Film writer and editor
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Barry Lyndon (1975)
Barry Lyndon (1975)

Back in 1975, Stanley Kubrick’s somber adaptation of William Makepeace Thackeray’s novel about a young Irishman’s journey from lovestruck exile to cynical grifter in 18th-century Europe seemed out of step with the gritty, intense output of contemporary cinema. Years later, it’s considered by many to be Kubrick’s masterpiece, and its deliberate, highly aestheticized approach has influenced everybody from Ridley Scott to Yorgos Lanthimos.

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Raging Bull (1980)
Raging Bull (1980)

Martin Scorsese’s hallucinogenic biography of the tenacious boxer Jake LaMotta (Robert De Niro) is a bold mash-up of neorealist grit and hyperstylised, gossamer beauty. Put on the gloves and LaMotta is in his element; take them off and he’s an insecure sociopath consumed by sexual jealousy. De Niro’s monstrous portrayal is miraculously empathetic, but what’s truly revolutionary is Scorsese’s technique: Like a modern-day Verdi, the Italian-American auteur elevates the profane to the operatic.

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Seven (1995)
Seven (1995)

David Fincher is the most signature director of his era: a crafter of iconic music videos and decade-defining dramas like Zodiac and The Social Network. But his transition to Hollywood was rocky; it was a town that barely understood him. The turning point was Seven, the first time that Fincher’s fearsome vision arrived uncut. Stylistically, the dark movie (shot by an inspired Darius Khondji, working with a silver-nitrate-retention process) has proven more durable than even The Silence of the Lambs, but it’s that meme-able sucker punch of an ending that still rattles audiences.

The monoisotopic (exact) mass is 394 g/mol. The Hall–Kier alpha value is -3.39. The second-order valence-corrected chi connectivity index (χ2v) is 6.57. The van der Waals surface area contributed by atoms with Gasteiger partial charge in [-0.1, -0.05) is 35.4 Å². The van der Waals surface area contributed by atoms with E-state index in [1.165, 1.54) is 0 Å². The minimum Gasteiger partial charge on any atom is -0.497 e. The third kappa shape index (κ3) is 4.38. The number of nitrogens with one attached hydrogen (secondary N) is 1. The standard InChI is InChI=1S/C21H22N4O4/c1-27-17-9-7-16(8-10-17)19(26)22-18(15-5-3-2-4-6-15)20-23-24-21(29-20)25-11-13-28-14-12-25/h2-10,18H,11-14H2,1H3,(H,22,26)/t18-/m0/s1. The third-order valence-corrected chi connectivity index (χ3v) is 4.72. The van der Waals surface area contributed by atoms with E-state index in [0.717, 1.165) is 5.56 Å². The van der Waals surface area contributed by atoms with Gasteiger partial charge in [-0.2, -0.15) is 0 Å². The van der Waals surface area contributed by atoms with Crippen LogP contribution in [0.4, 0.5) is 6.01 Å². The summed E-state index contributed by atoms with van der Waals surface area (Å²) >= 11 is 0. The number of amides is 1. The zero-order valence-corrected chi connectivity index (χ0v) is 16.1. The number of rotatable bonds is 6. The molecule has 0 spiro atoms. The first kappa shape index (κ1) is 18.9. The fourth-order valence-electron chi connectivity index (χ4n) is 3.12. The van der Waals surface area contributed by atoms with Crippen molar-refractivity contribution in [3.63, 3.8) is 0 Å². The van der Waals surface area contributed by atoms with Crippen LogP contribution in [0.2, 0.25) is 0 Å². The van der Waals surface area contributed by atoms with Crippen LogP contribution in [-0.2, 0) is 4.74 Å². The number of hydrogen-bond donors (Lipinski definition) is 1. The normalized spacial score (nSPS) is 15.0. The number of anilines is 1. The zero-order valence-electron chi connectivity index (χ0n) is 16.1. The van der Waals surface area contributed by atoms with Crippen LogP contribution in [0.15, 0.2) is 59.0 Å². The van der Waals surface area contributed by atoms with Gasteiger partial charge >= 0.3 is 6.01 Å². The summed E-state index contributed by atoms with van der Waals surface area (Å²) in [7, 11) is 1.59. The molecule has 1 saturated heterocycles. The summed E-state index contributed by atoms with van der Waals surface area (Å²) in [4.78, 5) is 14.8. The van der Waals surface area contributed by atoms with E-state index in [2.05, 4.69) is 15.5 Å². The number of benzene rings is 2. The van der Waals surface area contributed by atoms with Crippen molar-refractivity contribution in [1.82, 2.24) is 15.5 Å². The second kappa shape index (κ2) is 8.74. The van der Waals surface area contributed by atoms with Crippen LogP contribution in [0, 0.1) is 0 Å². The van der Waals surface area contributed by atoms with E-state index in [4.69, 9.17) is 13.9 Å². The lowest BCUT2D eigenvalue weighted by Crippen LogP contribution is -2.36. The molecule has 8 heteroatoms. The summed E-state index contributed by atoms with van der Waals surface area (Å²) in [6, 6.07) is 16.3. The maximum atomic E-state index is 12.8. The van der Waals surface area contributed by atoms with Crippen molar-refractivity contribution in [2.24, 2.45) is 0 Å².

• Film
  • Action and adventure
Aguirre, the Wrath of God (1972)
Aguirre, the Wrath of God (1972)

Ever-overshadowed by the Herculean feat that was Fitzcarraldo, Werner Herzog’s other exploration of male vainglory in the remotest parts of South America applies another coolly obversational lens to the malignant madness of out-of-control obsession. It’s colder, greedier here: Klaus Kinski’s conquistador craves gold, not culture. Featuring a river journey, a haunting, synthy Popul Voh score and a bunch of taunting monkeys, it’s Herzog’s Apocalypse Now.

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Phil de Semlyen
Global film editor
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  • Film
  • Drama
The Battle of Algiers (1966)
The Battle of Algiers (1966)